The argument, in essence, is that we have, over centuries of history, expanded the circle of beings whom we regard as morally significant. If you go back in time you'll find tribes that were essentially only concerned with their own tribal members. If you were a member of another tribe, you could be killed with impunity. When we got beyond that there were still boundaries to our moral sphere, but these were based on nationality, or race, or religious belief. Anyone outside those boundaries didn't count.
Slavery is the best example here. If you were not a member of the European race, if you were African, specifically, you could be enslaved. So we got beyond that. We have expanded the circle beyond our own race and we reject as wrongful the idea that something like race or religion or gender can be a basis for claiming another being's interests count less than our own.So the argument is that this is also an arbitrary stopping place; it's also a form of discrimination, which I call "speciesism," that has parallels with racism. I am not saying it's identical, but in both cases you have this group that has power over the outsiders, and develops an ideology that says, Those outside our circle don't matter, and therefore we can make use of them for our own convenience.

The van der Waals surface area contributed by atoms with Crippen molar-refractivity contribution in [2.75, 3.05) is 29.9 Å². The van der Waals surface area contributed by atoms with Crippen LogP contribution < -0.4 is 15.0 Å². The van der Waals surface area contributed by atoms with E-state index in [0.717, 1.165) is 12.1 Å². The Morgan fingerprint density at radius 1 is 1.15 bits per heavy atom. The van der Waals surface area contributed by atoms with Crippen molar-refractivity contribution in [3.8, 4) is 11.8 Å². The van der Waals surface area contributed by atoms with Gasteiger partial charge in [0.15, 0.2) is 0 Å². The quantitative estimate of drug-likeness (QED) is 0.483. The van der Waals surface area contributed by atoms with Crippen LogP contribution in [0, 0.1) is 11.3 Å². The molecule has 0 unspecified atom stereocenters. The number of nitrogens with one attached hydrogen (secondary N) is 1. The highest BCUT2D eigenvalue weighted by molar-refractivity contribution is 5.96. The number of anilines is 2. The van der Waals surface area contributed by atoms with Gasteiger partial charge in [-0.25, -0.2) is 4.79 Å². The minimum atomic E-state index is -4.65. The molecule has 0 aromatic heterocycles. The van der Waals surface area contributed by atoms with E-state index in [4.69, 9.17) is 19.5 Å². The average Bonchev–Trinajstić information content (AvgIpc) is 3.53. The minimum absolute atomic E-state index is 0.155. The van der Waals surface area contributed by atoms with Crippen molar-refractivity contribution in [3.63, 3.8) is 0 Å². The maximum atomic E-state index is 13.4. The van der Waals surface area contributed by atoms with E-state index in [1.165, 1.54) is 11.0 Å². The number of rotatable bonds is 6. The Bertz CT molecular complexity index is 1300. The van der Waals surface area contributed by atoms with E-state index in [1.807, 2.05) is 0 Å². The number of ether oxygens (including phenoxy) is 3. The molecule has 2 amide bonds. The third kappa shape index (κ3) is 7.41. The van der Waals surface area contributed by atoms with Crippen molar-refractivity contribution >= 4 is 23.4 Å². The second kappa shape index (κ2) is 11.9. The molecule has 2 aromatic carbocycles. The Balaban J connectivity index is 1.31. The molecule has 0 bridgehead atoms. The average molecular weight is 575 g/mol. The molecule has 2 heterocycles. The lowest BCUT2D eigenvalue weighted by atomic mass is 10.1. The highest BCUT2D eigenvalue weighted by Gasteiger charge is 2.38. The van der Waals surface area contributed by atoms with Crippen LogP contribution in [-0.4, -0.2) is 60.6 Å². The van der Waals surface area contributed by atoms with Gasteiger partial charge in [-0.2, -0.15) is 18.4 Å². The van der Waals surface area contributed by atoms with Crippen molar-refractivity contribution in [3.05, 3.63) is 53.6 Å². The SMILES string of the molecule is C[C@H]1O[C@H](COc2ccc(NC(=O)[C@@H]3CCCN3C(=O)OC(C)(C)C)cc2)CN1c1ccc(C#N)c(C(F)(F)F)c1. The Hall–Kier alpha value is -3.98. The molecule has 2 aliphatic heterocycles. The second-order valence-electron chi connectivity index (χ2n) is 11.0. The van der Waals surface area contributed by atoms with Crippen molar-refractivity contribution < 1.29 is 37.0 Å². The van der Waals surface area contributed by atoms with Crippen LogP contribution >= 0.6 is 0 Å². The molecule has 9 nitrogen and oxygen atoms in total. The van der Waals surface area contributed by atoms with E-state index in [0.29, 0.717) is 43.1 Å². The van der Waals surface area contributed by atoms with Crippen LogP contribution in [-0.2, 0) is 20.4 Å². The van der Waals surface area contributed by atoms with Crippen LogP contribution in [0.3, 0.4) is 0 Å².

That is what we have done, and still do, with other species. They're effectively things; they're property that we can own, buy and sell. We use them as is convenient and we keep them in ways that suit us best, producing products we want at the cheapest prices. So my argument is simply that this is wrong, this is not justifiable if we want to defend the idea of human equality against those who have a narrower definition. I don't think we can say that somehow we, as humans, are the sole repository of all moral value, and that all beings beyond our species don't matter. I think they do matter, and we need to expand our moral consideration to take that into account."
—Peter Singer, author and ethicist, in a 2006 interview with Salon.